Things You Need To Know About Laser Procedures As A Treatment For Toenail Fungus
Toenail fungus can be embarrassing, but it's a common foot problem. Symptoms of nail fungus include thickened, brittle nails that often turn yellow, green, or dark in color. While there are several treatment options available, some podiatrists treat nail fungus with a laser. Learning more about the procedure can help you decide whether laser treatment might be an option for you.
Another Treatment Option
While doctors generally prescribe oral medications or topical antifungal drugs – and sometimes a combination of the two – to treat toenail fungus, laser treatments are another alternative. Some people think of laser treatment as a safer option, as oral medications for toenail fungus can cause side effects. Although rare, some of the side effects of oral medications – particularly the risk of liver failure – can be life threatening.
How It Works
Lasers produce intense heat that penetrates the toenail and destroys the fungus underneath the nail tissue. The number of treatments you will need depends on the severity of the fungal infection. Although some people only need a single treatment, in many cases individuals need several treatments.
If treatment is successful, the condition will improve. Sometimes a new clear nail will begin to grow, but it can take many months to more than a year for a full nail to grow out. Since the laser beam sterilizes the area being treated, you also are at decreased risk of infection following the procedure.
Treatments are painless and take only a few minutes. Podiatrists perform the procedure on an outpatient basis in their offices with no anesthesia. But even when toenail fungus is treated successfully, it isn't necessarily a permanent fix. Toenail fungus is a chronic condition that can recur; therefore, there is a chance that the fungal infection will come back. Your doctor will instruct you on preventive measures to take following laser treatment to minimize the likelihood that a fungal infection will return.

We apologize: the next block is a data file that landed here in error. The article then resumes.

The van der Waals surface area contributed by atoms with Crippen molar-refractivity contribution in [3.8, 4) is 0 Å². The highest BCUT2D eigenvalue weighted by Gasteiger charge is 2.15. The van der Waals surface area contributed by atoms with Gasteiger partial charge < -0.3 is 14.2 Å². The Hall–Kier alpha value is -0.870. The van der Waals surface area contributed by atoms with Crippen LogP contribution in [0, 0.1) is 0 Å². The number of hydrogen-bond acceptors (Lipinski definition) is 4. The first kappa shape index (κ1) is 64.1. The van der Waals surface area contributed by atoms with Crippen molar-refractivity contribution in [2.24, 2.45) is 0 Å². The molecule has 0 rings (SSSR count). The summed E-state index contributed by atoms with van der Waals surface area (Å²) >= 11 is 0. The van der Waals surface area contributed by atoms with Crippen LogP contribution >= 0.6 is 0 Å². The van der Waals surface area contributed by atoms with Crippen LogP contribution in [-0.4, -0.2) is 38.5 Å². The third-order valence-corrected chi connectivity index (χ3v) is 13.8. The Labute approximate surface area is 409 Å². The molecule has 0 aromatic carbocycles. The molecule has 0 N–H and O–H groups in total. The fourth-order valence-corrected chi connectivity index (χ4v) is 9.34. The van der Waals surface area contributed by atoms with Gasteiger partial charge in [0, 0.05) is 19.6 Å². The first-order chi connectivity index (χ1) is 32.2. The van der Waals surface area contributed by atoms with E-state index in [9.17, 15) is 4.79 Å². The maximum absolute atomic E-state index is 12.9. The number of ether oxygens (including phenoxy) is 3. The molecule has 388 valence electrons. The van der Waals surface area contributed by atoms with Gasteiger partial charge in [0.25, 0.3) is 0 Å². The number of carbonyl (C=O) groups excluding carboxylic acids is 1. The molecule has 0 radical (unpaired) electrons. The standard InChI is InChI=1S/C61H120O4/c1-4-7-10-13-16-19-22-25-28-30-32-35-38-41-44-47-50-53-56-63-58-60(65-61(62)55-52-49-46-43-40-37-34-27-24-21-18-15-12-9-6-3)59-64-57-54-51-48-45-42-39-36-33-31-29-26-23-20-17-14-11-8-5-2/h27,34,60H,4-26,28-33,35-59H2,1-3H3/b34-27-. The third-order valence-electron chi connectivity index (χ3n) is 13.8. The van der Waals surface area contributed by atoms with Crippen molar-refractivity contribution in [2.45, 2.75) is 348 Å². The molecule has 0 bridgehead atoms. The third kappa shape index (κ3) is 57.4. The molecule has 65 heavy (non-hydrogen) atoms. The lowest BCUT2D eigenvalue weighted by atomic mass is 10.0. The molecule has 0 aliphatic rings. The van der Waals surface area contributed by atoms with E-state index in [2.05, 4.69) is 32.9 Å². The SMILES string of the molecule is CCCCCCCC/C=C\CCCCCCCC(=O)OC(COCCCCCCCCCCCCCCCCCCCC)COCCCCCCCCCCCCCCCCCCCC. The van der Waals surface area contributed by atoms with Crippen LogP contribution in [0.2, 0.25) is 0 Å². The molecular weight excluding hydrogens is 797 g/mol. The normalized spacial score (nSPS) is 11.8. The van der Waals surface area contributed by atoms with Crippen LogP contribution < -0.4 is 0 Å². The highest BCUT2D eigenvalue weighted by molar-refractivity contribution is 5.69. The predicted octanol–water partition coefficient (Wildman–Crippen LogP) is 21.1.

Factors to Consider
Although there have been few studies on the effectiveness of laser toenail treatment, few adverse side effects have been reported. The beam of light the laser produces is highly precise, seldom affecting the surrounding healthy skin tissue.
While the Food and Drug Administration (FDA) has approved the use of lasers as a treatment for nail fungus, more clinical research is needed showing that laser treatment is more effective than the use of oral medications. However, the findings of a study published in the Journal of the American Podiatric Medical Association showed a decrease in fungal infections in 38 percent of the patients treated.
Treatments are expensive and not all podiatrists offer laser treatment, which insurance typically doesn't cover. Insurance companies generally consider it an elective aesthetic procedure. Contact a local podiatrist, like Laurel Podiatry Associates, LLC, for more information.